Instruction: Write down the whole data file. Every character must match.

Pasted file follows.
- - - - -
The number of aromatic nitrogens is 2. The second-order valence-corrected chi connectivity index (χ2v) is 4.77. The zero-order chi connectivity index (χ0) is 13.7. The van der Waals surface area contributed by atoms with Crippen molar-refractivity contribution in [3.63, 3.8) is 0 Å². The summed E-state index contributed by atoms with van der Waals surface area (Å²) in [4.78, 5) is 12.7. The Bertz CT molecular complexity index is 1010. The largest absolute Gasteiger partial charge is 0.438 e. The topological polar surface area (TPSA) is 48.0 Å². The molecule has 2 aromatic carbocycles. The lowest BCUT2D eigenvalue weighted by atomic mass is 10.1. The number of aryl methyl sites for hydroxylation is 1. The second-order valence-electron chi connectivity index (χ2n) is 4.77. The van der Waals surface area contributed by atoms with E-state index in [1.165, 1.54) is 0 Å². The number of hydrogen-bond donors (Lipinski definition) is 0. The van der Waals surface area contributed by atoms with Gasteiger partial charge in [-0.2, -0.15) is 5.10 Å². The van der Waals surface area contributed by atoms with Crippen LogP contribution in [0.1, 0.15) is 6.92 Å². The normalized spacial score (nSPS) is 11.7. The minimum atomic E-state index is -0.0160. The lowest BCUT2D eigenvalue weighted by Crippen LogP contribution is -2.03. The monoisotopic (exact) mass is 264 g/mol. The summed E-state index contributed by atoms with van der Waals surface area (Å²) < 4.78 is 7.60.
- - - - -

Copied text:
The number of aromatic nitrogens is 2. The second-order valence-corrected chi connectivity index (χ2v) is 4.77. The zero-order chi connectivity index (χ0) is 13.7. The van der Waals surface area contributed by atoms with Crippen molar-refractivity contribution in [3.63, 3.8) is 0 Å². The summed E-state index contributed by atoms with van der Waals surface area (Å²) in [4.78, 5) is 12.7. The Bertz CT molecular complexity index is 1010. The largest absolute Gasteiger partial charge is 0.438 e. The topological polar surface area (TPSA) is 48.0 Å². The molecule has 2 aromatic carbocycles. The lowest BCUT2D eigenvalue weighted by atomic mass is 10.1. The number of aryl methyl sites for hydroxylation is 1. The second-order valence-electron chi connectivity index (χ2n) is 4.77. The van der Waals surface area contributed by atoms with E-state index in [1.165, 1.54) is 0 Å². The number of hydrogen-bond donors (Lipinski definition) is 0. The van der Waals surface area contributed by atoms with Gasteiger partial charge in [-0.2, -0.15) is 5.10 Å². The van der Waals surface area contributed by atoms with Crippen LogP contribution in [0.1, 0.15) is 6.92 Å². The normalized spacial score (nSPS) is 11.7. The minimum atomic E-state index is -0.0160. The lowest BCUT2D eigenvalue weighted by Crippen LogP contribution is -2.03. The monoisotopic (exact) mass is 264 g/mol. The summed E-state index contributed by atoms with van der Waals surface area (Å²) < 4.78 is 7.60.